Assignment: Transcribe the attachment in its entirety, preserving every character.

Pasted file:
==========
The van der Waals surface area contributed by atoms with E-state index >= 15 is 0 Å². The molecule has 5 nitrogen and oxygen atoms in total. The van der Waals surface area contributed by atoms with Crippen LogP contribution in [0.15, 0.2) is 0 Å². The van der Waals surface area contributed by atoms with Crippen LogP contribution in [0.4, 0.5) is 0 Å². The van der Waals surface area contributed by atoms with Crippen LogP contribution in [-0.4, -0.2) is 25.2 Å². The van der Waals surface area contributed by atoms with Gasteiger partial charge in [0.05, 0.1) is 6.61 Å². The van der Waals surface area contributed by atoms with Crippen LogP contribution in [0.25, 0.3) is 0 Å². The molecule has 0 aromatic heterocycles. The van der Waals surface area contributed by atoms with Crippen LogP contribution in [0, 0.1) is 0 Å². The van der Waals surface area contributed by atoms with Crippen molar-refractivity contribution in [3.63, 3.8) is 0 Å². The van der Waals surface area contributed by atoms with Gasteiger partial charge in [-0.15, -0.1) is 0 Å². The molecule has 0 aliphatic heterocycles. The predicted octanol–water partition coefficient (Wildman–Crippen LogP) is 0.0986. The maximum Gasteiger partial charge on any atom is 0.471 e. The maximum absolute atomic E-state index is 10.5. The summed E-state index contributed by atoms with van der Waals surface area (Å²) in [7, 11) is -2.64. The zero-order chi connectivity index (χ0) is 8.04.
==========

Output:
The van der Waals surface area contributed by atoms with E-state index >= 15 is 0 Å². The molecule has 5 nitrogen and oxygen atoms in total. The van der Waals surface area contributed by atoms with Crippen LogP contribution in [0.15, 0.2) is 0 Å². The van der Waals surface area contributed by atoms with Crippen LogP contribution in [0.4, 0.5) is 0 Å². The van der Waals surface area contributed by atoms with Crippen LogP contribution in [-0.4, -0.2) is 25.2 Å². The van der Waals surface area contributed by atoms with Gasteiger partial charge in [0.05, 0.1) is 6.61 Å². The van der Waals surface area contributed by atoms with Crippen LogP contribution in [0.25, 0.3) is 0 Å². The molecule has 0 aromatic heterocycles. The van der Waals surface area contributed by atoms with Crippen LogP contribution in [0, 0.1) is 0 Å². The van der Waals surface area contributed by atoms with Crippen molar-refractivity contribution in [3.63, 3.8) is 0 Å². The van der Waals surface area contributed by atoms with Gasteiger partial charge in [-0.15, -0.1) is 0 Å². The molecule has 0 aliphatic heterocycles. The predicted octanol–water partition coefficient (Wildman–Crippen LogP) is 0.0986. The maximum Gasteiger partial charge on any atom is 0.471 e. The maximum absolute atomic E-state index is 10.5. The summed E-state index contributed by atoms with van der Waals surface area (Å²) in [7, 11) is -2.64. The zero-order chi connectivity index (χ0) is 8.04.